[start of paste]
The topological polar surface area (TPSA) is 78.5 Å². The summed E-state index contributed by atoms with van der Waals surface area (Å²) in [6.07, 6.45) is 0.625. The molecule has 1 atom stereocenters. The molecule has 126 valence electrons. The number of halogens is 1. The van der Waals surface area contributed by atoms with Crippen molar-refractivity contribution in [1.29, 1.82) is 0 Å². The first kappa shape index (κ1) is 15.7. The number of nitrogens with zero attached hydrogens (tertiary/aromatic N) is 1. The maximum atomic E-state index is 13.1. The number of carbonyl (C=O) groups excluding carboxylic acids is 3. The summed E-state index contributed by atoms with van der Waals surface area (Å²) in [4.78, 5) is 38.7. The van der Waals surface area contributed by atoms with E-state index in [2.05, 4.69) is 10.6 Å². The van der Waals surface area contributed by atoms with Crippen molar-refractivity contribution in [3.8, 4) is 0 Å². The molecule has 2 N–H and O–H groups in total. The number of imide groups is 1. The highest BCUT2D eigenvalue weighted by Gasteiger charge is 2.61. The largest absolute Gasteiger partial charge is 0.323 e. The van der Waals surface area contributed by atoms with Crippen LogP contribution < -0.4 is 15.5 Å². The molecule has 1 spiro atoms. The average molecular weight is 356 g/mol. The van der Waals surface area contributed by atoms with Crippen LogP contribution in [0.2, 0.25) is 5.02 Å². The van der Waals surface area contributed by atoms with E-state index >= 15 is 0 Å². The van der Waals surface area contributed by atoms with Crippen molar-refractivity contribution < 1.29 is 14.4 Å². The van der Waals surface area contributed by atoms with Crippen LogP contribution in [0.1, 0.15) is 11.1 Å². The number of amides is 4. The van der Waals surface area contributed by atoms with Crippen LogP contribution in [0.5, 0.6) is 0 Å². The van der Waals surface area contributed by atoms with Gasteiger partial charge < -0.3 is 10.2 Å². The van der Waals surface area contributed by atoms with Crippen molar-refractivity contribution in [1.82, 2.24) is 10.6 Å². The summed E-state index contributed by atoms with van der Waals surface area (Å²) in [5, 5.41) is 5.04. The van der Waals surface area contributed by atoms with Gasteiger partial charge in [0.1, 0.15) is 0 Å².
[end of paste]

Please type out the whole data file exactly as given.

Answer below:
The topological polar surface area (TPSA) is 78.5 Å². The summed E-state index contributed by atoms with van der Waals surface area (Å²) in [6.07, 6.45) is 0.625. The molecule has 1 atom stereocenters. The molecule has 126 valence electrons. The number of halogens is 1. The van der Waals surface area contributed by atoms with Crippen molar-refractivity contribution in [1.29, 1.82) is 0 Å². The first kappa shape index (κ1) is 15.7. The number of nitrogens with zero attached hydrogens (tertiary/aromatic N) is 1. The maximum atomic E-state index is 13.1. The number of carbonyl (C=O) groups excluding carboxylic acids is 3. The summed E-state index contributed by atoms with van der Waals surface area (Å²) in [4.78, 5) is 38.7. The van der Waals surface area contributed by atoms with E-state index in [2.05, 4.69) is 10.6 Å². The van der Waals surface area contributed by atoms with Crippen molar-refractivity contribution in [3.8, 4) is 0 Å². The molecule has 2 N–H and O–H groups in total. The number of imide groups is 1. The highest BCUT2D eigenvalue weighted by Gasteiger charge is 2.61. The largest absolute Gasteiger partial charge is 0.323 e. The van der Waals surface area contributed by atoms with Crippen LogP contribution < -0.4 is 15.5 Å². The molecule has 1 spiro atoms. The average molecular weight is 356 g/mol. The van der Waals surface area contributed by atoms with Crippen LogP contribution in [0.2, 0.25) is 5.02 Å². The van der Waals surface area contributed by atoms with E-state index >= 15 is 0 Å². The van der Waals surface area contributed by atoms with Crippen molar-refractivity contribution < 1.29 is 14.4 Å². The van der Waals surface area contributed by atoms with Crippen LogP contribution in [0.1, 0.15) is 11.1 Å². The number of amides is 4. The van der Waals surface area contributed by atoms with Crippen LogP contribution in [0.5, 0.6) is 0 Å². The van der Waals surface area contributed by atoms with Gasteiger partial charge < -0.3 is 10.2 Å². The van der Waals surface area contributed by atoms with Crippen molar-refractivity contribution in [1.82, 2.24) is 10.6 Å². The summed E-state index contributed by atoms with van der Waals surface area (Å²) in [5, 5.41) is 5.04. The van der Waals surface area contributed by atoms with Gasteiger partial charge in [0.1, 0.15) is 0 Å².